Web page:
LSU's Ja'Marr Chase would be 'home run pick' for Detroit Lions to fill Kenny Golladay void
The Detroit Lions are in the market for a No. 1 wide receiver now that Kenny Golladay is headed to free agency, and NFL Network analyst Daniel Jeremiah said they cannot go wrong taking one early in the first round.
The Lions have the seventh pick in April's draft, and three receivers — LSU's Ja'Marr Chase and the Alabama duo of Jaylen Waddle and DeVonta Smith — have emerged as potential top-10 picks.
NFL Network reported the Lions do not plan to use the franchise tag on Golladay before Tuesday's 4 p.m. deadline.
"All three of those guys would be good options for Detroit," Jeremiah said in a video conference Tuesday. "I don’t think they can make a wrong pick there."
Jeremiah ranks Chase as the No. 2 prospect in the draft and top receiver available.
Chase opted out of the 2020 season, but led LSU with 1,780 yards and 20 touchdowns in 2019. Justin Jefferson, the runner-up for NFL Offensive Rookie of the Year, was LSU's No. 2 receiver in 2019.
"I think a lot of times when you’re watching receivers, you seek guys that can win with separation and quickness, and you see guys that can win with physicality and kind of contested catches," Jeremiah said. "And when you watch him at LSU in 2019, you see examples of both, where he can separate from people off the line of scrimmage, he can separate at the top of his route. He plays big to go up and get the football, and then after the catch he gives you that strength and physicality to break tackles. He’s to me the best receiver in the draft. I can’t imagine he would be there, but man, that would be a home run pick for the Lions if he was."
Waddle and Smith are similar prospects, Jeremiah said, with teams favoring one over the other based on preference.
Waddle missed part of last season with a broken ankle, but is one of the fastest players in this year's draft. Smith, the reigning Heisman Trophy winner, needs to add weight to his 175-pound frame, but is as polished as any receiver coming out in recent years.
"Waddle gives you a little bit more juice, but DeVonta Smith plays plenty fast as well," Jeremiah said. "DeVonta Smith is a pristine route runner. He’s obviously, everybody knows, is real thin, but man he’s really long-armed, he can go up and get it as well. I just thought what you get after the catch with some of the shiftiness and then just the home run speed from Waddle is why I ended up with Waddle over Smith."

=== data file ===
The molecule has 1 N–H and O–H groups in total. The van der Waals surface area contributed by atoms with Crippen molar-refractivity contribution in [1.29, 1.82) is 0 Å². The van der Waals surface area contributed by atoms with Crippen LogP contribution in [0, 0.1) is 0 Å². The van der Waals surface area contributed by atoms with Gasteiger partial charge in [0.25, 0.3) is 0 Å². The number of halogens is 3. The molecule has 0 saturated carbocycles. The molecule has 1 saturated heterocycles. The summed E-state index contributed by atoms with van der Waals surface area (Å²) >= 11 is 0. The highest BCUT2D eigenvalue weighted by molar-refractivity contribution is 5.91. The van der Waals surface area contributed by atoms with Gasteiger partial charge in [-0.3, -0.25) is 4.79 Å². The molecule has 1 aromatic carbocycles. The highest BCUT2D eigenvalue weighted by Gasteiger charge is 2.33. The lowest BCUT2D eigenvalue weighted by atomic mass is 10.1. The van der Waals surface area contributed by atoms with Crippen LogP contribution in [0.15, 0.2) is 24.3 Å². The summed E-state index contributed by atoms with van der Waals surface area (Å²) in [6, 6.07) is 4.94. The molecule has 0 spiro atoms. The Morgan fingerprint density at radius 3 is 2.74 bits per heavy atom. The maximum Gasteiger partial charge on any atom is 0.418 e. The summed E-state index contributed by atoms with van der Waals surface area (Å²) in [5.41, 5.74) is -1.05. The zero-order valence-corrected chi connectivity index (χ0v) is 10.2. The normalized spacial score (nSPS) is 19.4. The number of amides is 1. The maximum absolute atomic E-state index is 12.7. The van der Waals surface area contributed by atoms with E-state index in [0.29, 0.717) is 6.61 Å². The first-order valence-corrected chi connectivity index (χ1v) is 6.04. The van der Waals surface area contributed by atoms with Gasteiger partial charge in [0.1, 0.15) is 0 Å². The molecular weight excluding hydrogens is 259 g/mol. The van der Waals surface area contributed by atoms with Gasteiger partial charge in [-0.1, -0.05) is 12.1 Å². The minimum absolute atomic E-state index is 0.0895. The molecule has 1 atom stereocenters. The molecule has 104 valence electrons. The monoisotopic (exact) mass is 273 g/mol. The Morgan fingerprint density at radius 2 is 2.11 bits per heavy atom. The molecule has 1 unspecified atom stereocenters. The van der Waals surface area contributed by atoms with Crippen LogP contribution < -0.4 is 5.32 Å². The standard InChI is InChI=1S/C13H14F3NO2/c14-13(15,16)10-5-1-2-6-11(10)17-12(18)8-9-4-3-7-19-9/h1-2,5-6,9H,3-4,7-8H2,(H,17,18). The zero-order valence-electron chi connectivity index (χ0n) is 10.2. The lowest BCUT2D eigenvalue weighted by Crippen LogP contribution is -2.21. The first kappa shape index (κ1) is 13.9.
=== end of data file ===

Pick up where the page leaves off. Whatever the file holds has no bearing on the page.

Jeremiah said he expects teams to rely more heavily on GPS data than traditional 40 times to evaluate prospects this season because of the lack of a formal NFL combine. Waddle, he said, "had the fastest GPS of any receiver in the country, so your eyes aren’t deceiving you when you watch him. He’s freaky fast."
Lions GM Brad Holmes said last week he relies on GPS timing to evaluate the play speed of prospects, but that 40 times remain a part of the process.
"The analytics can really be a piece to hold you accountable, so if the data is telling you something that your eyes aren’t seeing, you shouldn’t be stubborn and say, 'Well, let’s ignore that because my eyes are correct,' " he said. "Let’s actually look and see why the data’s actually saying that versus what your eyes are seeing. And so I think the more that you dive into that, I think you’ll actually come up with the answer in terms of exactly what you’re asking for about speed, whether it be 40-yard dashes or GPS timing. But at the end of the day, we’re looking at play speed in (relation) to how fast a guy’s playing football.”
Golladay's pending foray into free agency leaves the Lions thin at the receiver position.
The Lions officially signed Tyrell Williams to a one-year contract Tuesday, but could lose five of their top six receivers from last season. Along with Golladay, Marvin Jones, Danny Amendola, Jamal Agnew and Mohamed Sanu also will be free agents next week.
Jeremiah said the depth of receiver in this year's draft might have played a factor in the Lions' decision not to franchise Golladay at a below-market one-year deal worth about $16 million.
"There’s some good free agents out there as well," he said. "I’m curious, sometimes it’s not just in a vacuum. We’ll see what they do with that money they could have allocated there and if they’re aggressive in other areas where they can get better. They’ll have, all the way into the fourth and fifth round there’s going to be good wide receivers again."